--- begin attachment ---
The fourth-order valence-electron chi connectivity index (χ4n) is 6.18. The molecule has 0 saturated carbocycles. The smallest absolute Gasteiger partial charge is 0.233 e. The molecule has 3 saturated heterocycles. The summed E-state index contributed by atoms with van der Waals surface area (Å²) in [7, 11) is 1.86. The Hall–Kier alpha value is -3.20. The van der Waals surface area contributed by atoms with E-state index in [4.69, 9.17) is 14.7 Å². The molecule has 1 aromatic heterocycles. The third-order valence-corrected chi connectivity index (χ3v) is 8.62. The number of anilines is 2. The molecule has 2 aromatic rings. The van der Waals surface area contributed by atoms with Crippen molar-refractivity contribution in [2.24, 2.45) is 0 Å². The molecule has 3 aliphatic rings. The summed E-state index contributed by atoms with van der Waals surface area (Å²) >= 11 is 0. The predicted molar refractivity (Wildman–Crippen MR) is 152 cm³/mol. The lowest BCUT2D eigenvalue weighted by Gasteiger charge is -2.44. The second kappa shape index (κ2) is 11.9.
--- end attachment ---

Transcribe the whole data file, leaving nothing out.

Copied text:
The fourth-order valence-electron chi connectivity index (χ4n) is 6.18. The molecule has 0 saturated carbocycles. The smallest absolute Gasteiger partial charge is 0.233 e. The molecule has 3 saturated heterocycles. The summed E-state index contributed by atoms with van der Waals surface area (Å²) in [7, 11) is 1.86. The Hall–Kier alpha value is -3.20. The van der Waals surface area contributed by atoms with E-state index in [4.69, 9.17) is 14.7 Å². The molecule has 1 aromatic heterocycles. The third-order valence-corrected chi connectivity index (χ3v) is 8.62. The number of anilines is 2. The molecule has 2 aromatic rings. The van der Waals surface area contributed by atoms with Crippen molar-refractivity contribution in [2.24, 2.45) is 0 Å². The molecule has 3 aliphatic rings. The summed E-state index contributed by atoms with van der Waals surface area (Å²) >= 11 is 0. The predicted molar refractivity (Wildman–Crippen MR) is 152 cm³/mol. The lowest BCUT2D eigenvalue weighted by Gasteiger charge is -2.44. The second kappa shape index (κ2) is 11.9.